By Dr. Ken Broda-Bahm:
Your opening is a story, I've written before, about what happened and about what kind of case this is. The closing is a different story, not about what happened, but what is about to happen: deliberations and a verdict, hopefully in your favor. It makes little sense to go all the way to closing arguments and then tell the jurors the story of what happened as if they are just putting it together for the first time. Instead, closing arguments should transcend the now-familiar story to focus on impending deliberations and walk jurors through the specifics of the verdicts they're about to render.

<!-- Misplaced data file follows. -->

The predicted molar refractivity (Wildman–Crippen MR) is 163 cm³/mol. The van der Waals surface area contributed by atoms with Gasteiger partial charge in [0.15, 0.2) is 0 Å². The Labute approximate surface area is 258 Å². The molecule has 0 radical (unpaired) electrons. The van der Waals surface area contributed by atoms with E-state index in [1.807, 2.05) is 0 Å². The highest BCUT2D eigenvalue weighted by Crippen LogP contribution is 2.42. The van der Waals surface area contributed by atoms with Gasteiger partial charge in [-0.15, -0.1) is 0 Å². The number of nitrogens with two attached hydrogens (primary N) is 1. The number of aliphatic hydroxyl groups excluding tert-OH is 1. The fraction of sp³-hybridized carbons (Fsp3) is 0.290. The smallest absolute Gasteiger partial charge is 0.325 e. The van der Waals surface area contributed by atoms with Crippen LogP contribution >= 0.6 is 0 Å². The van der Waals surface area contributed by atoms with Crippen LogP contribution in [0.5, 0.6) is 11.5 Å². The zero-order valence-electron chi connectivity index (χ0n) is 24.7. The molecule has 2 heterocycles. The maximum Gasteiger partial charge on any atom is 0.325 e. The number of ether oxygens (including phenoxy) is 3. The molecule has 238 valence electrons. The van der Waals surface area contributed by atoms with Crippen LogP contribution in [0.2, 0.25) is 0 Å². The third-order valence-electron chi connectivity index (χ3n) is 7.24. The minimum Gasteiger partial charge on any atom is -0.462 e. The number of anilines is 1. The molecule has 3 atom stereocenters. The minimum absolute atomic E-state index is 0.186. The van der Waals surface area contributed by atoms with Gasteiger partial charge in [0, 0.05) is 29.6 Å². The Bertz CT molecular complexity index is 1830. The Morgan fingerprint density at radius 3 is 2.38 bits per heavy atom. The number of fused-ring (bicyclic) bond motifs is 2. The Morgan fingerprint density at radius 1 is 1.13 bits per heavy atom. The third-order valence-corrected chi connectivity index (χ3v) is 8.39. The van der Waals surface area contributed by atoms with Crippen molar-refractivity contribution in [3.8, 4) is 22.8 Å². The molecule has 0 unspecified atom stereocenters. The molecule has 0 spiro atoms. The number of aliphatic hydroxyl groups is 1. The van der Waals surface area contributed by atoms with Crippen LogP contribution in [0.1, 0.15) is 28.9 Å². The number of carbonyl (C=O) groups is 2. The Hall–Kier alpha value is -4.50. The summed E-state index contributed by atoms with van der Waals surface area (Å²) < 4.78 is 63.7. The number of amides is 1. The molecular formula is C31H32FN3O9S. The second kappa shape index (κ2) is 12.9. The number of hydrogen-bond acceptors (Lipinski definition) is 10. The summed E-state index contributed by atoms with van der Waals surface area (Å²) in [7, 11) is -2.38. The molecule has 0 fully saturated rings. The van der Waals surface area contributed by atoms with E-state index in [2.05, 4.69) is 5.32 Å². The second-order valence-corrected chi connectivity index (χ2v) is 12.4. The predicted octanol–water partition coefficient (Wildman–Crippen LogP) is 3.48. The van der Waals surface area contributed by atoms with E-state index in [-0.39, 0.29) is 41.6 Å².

But that isn't what happened at the close of the trial of John Edwards, the two-time presidential candidate and general two-timer. Instead, based on transcripts of the arguments, both the government and the Defense appeared to end the case much as it began, with a dramatic recounting of what happened. As this blog goes to press, the jury is now entering its fifth day of deliberations, and that may be a sign that they could have used a little more direction at the conclusion of the case. It brings to mind what I like most about high-profile cases: the opportunity for high-profile lessons. In this post, I'll be taking one more look at the John Edwards trial (probably the last...unless the verdict is really interesting) and drawing out some lessons on the unique function of structure in a closing argument.